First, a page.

Stieglitz, Alfred, 1864-1946  Search this
Taylor, Prentiss, 1907-1991  Search this
Extent:
1 Linear foot
Type:
Collection descriptions
Archival materials
Photographs
Scrapbooks
Writings
Sketchbooks
Date:
1934-1988
Summary:
The papers of Washington, D.C. painter Margaret Casey Gates date from 1934-1988, and measure 1.0 linear foot. Gates' papers document her work as a painter, her projects for the New Deal federal arts programs, the Phillips Memorial Gallery and its art school, where she attended school and later worked as secretary and where her husband Robert Franklin Gates was a teacher, and the Washington, D.C. arts scene. Found are scattered correspondence, seven sketchbooks by Gates and two sketchbooks of her divorced husband Robert Franklin Gates. Miscellaneous notes and writings, a scrapbook, printed material, and photographs of Gates, her husband, friends, artwork, and views of the Virgin Islands are also included in the papers.
Scope and Content Note:
The papers of Washington, D.C. painter Margaret Casey Gates date from 1934-1988, and measure 1.0 linear foot. Gates' papers document her work as a painter, her projects for the New Deal federal arts programs, the Phillips Memorial Gallery and its art school, where she attended school and later worked as secretary and where her husband Robert Franklin Gates was a teacher, and the Washington, D.C. arts scene. Found are scattered correspondence, seven sketchbooks by Gates and two sketchbooks of her divorced husband Robert Franklin Gates. Miscellaneous notes and writings, a scrapbook, printed material, and photographs of Gates, her husband, friends, artwork, and views of the Virgin Islands are also included in the papers.

Twelve folders of scattered correspondence include letters from the Federal Works Agency and one or two letters each from friends and individuals that reflect Gates' wide range of interests and activities. Correspondents include Betty Jean Clark, Arthur G. Dove, D. R. Fitzpatrick, Alice Garrett, John Gernand, Karl Knaths, John L. Lewis, a Brazilian artist named Portinari, Julian Lee Rayford, Alfred Stieglitz, and Prentiss Taylor.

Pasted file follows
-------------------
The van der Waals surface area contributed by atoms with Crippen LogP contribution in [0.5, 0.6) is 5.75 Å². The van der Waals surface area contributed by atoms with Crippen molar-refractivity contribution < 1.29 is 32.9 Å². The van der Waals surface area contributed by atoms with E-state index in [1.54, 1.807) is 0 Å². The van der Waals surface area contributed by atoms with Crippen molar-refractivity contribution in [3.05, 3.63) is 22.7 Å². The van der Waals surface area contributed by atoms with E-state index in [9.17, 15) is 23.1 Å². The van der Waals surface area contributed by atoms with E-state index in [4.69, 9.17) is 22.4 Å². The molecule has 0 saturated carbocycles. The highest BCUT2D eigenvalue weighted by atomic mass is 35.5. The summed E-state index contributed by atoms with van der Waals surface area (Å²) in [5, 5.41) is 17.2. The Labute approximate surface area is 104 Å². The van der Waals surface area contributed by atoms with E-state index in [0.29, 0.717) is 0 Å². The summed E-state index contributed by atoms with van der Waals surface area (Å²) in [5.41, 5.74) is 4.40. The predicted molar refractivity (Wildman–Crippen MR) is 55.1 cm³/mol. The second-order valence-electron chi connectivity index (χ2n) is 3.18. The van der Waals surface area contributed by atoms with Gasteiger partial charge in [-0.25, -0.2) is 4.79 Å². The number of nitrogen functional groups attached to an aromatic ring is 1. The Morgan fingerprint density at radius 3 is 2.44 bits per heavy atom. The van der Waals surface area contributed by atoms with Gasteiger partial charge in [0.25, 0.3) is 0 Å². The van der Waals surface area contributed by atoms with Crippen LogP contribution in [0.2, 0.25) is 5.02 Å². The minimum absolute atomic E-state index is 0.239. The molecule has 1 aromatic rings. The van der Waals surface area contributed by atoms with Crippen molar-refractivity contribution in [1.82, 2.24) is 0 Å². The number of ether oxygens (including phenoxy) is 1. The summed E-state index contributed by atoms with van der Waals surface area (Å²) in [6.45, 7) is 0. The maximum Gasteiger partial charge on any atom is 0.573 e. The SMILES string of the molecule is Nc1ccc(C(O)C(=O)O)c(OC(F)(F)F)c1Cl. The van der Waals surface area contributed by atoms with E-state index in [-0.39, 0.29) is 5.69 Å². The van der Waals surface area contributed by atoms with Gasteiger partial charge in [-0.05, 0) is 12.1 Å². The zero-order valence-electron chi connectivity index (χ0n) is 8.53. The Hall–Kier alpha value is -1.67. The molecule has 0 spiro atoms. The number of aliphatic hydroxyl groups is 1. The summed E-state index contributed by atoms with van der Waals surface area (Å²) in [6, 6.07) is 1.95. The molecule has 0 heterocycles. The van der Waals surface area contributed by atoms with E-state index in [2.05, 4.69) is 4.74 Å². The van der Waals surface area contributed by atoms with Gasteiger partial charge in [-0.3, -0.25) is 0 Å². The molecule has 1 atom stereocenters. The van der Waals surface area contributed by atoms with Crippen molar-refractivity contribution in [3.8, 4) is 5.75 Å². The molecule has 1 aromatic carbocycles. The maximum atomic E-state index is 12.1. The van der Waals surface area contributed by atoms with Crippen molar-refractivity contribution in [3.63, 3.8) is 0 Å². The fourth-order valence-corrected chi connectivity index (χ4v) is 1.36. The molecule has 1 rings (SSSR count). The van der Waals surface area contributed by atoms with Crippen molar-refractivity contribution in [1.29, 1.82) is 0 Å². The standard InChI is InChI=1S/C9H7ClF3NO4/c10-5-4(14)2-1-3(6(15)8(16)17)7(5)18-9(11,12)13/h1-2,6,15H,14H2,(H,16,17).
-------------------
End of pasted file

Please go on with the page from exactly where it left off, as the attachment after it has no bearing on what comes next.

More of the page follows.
Artwork consists of seven of Margaret Casey Gates' sketchbooks and two of Robert Franklin Gates' sketchbooks of both abstract and figural sketches. Margaret's sketchbooks contain landscapes that illustrate her travels to Colorado, Florida, Maine, Maryland, Utah, Virginia, West Virginia, and the Virgin Islands. Sketchbook #2 contains pencil, ink, and pastel drawings of St. Thomas in the Virgin Islands and an intimate drawing of Robert Franklin Gates, Mitchell Jamieson, and Prentiss Taylor asleep on a ship. Artwork also includes a fine caricature of Robert Franklin Gates by Karl Knaths.

Notes and writings primarily consist of scattered notes and brief descriptive accounts of Gates's experiences at the Phillips Gallery, and at the Colorado Springs Art Center. Her extensive descriptions of her travels to the Virgin Islands are also illustrated.

A scrapbook primarily contains clippings, but also includes an award certificate, letters concerning various topics including Pepsi-Cola's annual art competition and Federal Works Agency projects, brochures for the Phillips Gallery Art School and for the McLean Art Club, and a photograph of the mural at the Mebane, North Carolina post office.

Printed material consists of clippings including copies of the rare magazines The Washington Spectator and the American University publication Right Angle, announcements and catalogs for exhibitions of Gates's work, and miscellaneous booklets and brochures. There is also printed material concerning the Armory Show including a copy of the booklet The Story of the Armory Show by Walt Kuhn.

Photographs are of Margaret Casey Gates, Robert Franklin Gates, friends including Prentiss Taylor, her home, and her artwork. Photographs of Margaret and Robert Gates and their artist friends during their visits to the Virgin Islands in the 1930s are of primary interest, offering unique glimpses of that culture during the 1930s. These photographs include aerial photographs of St. Thomas and photographs by Prentiss Taylor.
Arrangement:
The collection is arranged into 6 series. Each series is arranged chronologically.

Series 1: Correspondence, 1934-1986 (Box 1; 12 folders)

Series 2: Artwork, 1935-1965 (Box 1; 12 folders)

Series 3: Notes and Writings, 1939-1984 (Box 1; 7 folders)

Series 4: Scrapbook, 1938-1961 (Box 1; 3 folders)

Series 5: Printed Material, 1935-1988 (Box 1; 20 folders)

Series 6: Photographs, 1934-1976 (Box 1; 19 folders)
Biographical Note: